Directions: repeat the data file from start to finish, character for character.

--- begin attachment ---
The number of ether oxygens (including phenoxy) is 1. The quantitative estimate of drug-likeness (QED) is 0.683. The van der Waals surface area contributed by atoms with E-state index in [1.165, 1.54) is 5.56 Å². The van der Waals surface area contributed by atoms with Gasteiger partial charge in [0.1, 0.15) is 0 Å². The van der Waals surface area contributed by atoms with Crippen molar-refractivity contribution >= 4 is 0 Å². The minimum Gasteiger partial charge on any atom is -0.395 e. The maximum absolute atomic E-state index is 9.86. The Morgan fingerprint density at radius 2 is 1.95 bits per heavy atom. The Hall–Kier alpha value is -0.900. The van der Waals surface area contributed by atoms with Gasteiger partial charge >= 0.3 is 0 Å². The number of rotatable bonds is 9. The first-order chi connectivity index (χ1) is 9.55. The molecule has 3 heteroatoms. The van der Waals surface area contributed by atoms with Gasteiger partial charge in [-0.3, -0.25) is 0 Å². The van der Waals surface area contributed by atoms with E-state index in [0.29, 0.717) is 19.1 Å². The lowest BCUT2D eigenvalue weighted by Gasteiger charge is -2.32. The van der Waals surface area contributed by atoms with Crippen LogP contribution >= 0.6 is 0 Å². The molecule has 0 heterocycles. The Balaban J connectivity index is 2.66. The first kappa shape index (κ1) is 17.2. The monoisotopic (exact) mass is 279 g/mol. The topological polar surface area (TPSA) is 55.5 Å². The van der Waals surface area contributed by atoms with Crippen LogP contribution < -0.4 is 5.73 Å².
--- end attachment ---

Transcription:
The number of ether oxygens (including phenoxy) is 1. The quantitative estimate of drug-likeness (QED) is 0.683. The van der Waals surface area contributed by atoms with E-state index in [1.165, 1.54) is 5.56 Å². The van der Waals surface area contributed by atoms with Gasteiger partial charge in [0.1, 0.15) is 0 Å². The van der Waals surface area contributed by atoms with Crippen molar-refractivity contribution >= 4 is 0 Å². The minimum Gasteiger partial charge on any atom is -0.395 e. The maximum absolute atomic E-state index is 9.86. The Morgan fingerprint density at radius 2 is 1.95 bits per heavy atom. The Hall–Kier alpha value is -0.900. The van der Waals surface area contributed by atoms with Gasteiger partial charge >= 0.3 is 0 Å². The number of rotatable bonds is 9. The first-order chi connectivity index (χ1) is 9.55. The molecule has 3 heteroatoms. The van der Waals surface area contributed by atoms with Gasteiger partial charge in [-0.3, -0.25) is 0 Å². The van der Waals surface area contributed by atoms with E-state index in [0.29, 0.717) is 19.1 Å². The lowest BCUT2D eigenvalue weighted by Gasteiger charge is -2.32. The van der Waals surface area contributed by atoms with Crippen LogP contribution >= 0.6 is 0 Å². The molecule has 0 heterocycles. The Balaban J connectivity index is 2.66. The first kappa shape index (κ1) is 17.2. The monoisotopic (exact) mass is 279 g/mol. The topological polar surface area (TPSA) is 55.5 Å². The van der Waals surface area contributed by atoms with Crippen LogP contribution < -0.4 is 5.73 Å².